“Shortly after I assumed the duties of the office he telephoned me in a commanding manner to come to his office. I refused to do so, and a few days later he called me again on the telephone and asked me to report to his home. I, of course, refused, and told him that if he had any official business with the District Attorney the doors of that office would be open to him, as they would be to any citizen of this county….

“In a short while, his hostility to this office became evident….”

Woolwine went on to say:

“Earl even descended, early in my term of office, to the silly expedient of ordering the men upon his newspapers to discontinue the use of my name and never mentioned the same thereafter except by way of foul denunciation. The refusal to mention my name in his papers is the only pleasing incident I can now recall in his absurd subterranean attacks.”

He charged that Earl had been behind the effort by former Chief Deputy District Attorney Harry Ellis Dean and Supervisor Richard H. Norton Sr.—the latter being termed by Woolwine “the lackey of Earl”—in instituting the 1915 Superior Court action to oust him from office. Woolwine asserted that Earl “never expected to succeed in accomplishing any such desired end” but merely sought to sully his reputation by virtue of such an action having been filed.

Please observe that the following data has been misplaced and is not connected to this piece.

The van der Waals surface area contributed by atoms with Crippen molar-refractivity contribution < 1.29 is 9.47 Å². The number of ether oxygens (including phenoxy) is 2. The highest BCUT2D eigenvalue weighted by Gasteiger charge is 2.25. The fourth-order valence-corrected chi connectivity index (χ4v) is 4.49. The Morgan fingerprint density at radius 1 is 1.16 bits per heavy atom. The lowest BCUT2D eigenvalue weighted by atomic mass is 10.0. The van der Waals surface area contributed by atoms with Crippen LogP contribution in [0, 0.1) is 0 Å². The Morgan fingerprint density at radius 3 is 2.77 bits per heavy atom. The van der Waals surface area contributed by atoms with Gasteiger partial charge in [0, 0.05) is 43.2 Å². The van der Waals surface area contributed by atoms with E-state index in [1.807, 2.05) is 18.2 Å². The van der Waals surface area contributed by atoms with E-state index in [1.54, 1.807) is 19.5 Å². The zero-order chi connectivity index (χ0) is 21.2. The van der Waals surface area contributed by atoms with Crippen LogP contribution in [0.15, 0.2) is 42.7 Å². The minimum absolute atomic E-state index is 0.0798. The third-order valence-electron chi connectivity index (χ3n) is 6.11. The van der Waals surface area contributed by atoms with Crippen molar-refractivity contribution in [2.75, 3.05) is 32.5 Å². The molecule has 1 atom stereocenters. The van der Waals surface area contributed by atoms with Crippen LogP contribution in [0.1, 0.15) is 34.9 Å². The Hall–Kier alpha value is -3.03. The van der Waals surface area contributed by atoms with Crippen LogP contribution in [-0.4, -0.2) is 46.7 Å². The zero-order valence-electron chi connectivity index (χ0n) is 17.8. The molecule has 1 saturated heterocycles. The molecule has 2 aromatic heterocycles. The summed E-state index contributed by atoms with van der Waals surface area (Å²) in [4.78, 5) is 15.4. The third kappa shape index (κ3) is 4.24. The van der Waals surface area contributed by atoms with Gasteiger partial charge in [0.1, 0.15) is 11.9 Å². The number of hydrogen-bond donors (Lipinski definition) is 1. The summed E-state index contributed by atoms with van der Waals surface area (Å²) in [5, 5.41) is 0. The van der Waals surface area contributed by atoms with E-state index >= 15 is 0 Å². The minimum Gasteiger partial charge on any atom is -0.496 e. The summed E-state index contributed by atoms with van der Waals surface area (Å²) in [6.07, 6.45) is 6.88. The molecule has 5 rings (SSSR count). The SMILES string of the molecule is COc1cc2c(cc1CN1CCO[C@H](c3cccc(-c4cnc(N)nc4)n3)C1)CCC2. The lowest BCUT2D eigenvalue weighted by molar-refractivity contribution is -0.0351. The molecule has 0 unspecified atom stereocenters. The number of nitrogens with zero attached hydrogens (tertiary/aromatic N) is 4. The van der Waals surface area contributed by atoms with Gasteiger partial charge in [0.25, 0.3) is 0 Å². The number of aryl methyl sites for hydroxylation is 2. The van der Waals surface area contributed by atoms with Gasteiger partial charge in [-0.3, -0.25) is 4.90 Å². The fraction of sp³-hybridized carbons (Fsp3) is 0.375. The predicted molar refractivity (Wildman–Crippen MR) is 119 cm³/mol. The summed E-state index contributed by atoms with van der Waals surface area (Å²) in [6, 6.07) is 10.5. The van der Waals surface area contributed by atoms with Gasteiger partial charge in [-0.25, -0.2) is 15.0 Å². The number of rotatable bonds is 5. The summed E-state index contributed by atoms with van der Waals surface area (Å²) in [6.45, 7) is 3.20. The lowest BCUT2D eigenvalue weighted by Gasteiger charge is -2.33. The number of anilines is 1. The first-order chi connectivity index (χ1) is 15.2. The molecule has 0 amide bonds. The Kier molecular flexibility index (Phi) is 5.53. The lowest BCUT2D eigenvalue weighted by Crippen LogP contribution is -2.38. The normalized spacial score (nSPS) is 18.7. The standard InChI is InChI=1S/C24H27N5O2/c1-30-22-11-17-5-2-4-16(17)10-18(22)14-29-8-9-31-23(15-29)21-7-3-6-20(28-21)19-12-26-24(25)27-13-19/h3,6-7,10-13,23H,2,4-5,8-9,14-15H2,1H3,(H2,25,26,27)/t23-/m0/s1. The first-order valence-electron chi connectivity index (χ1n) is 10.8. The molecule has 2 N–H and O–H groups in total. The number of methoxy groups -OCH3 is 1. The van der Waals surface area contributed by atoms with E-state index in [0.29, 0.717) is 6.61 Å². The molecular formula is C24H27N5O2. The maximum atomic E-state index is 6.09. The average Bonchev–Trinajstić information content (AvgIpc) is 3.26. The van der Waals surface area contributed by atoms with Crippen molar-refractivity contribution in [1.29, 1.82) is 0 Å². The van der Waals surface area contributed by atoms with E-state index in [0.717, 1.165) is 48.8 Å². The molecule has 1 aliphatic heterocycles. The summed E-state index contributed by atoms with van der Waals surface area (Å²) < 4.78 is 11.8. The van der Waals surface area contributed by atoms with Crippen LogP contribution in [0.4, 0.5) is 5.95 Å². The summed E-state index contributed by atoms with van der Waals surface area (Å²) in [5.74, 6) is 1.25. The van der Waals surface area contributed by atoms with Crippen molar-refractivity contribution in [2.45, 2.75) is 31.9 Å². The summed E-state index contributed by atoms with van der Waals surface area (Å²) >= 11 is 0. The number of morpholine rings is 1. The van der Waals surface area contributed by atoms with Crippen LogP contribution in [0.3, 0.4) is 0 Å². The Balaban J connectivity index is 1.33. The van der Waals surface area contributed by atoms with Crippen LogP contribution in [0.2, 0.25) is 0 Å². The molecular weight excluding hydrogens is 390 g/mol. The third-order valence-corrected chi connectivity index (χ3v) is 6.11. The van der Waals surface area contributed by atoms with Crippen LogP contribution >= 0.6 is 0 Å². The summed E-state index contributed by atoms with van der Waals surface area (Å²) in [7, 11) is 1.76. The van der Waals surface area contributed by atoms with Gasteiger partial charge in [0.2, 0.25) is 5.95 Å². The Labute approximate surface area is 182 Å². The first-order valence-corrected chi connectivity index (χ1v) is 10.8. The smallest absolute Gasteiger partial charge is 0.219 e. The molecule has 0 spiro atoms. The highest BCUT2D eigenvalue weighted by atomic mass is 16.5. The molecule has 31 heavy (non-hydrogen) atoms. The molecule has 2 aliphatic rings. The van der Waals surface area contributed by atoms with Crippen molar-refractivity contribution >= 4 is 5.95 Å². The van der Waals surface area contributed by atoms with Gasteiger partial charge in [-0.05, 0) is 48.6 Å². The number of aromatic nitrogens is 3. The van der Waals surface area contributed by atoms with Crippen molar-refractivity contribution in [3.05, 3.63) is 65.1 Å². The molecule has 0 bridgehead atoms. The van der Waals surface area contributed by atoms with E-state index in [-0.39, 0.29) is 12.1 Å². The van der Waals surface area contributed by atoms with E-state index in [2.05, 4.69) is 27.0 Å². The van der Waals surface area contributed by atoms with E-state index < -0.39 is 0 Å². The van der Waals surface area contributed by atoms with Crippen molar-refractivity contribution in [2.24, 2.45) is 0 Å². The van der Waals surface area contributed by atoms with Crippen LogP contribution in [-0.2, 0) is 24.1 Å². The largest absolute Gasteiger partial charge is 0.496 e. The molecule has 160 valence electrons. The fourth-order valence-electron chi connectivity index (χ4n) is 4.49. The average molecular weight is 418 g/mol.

In an Oct. 31 speech in El Monte, reported in the morning dailies, Woolwine commented that Earl was “pouring his wealth into this campaign” in pursuit of “his desire to remove the District Attorney’s office from the Hall of Records to the Union Oil Building where Earl keeps his headquarters.” In that speech, he declared:

“In the campaign for the office of District Attorney, E. T. Earl has resorted to a course of vilification, malicious innuendo and false and villainous statements attacking the present District Attorney, which, for utter mendacity, has not to my mind a parallel in Los Angeles county.”

A Nov. 6 editorial in the Examiner comments that even if Earl “were as wise as Solomon and the embodiment of all the virtues he should not be permitted to control public officials,” and especially not the district attorney who, as one who prosecutes and protects, “dare not become the puppet of any private person.”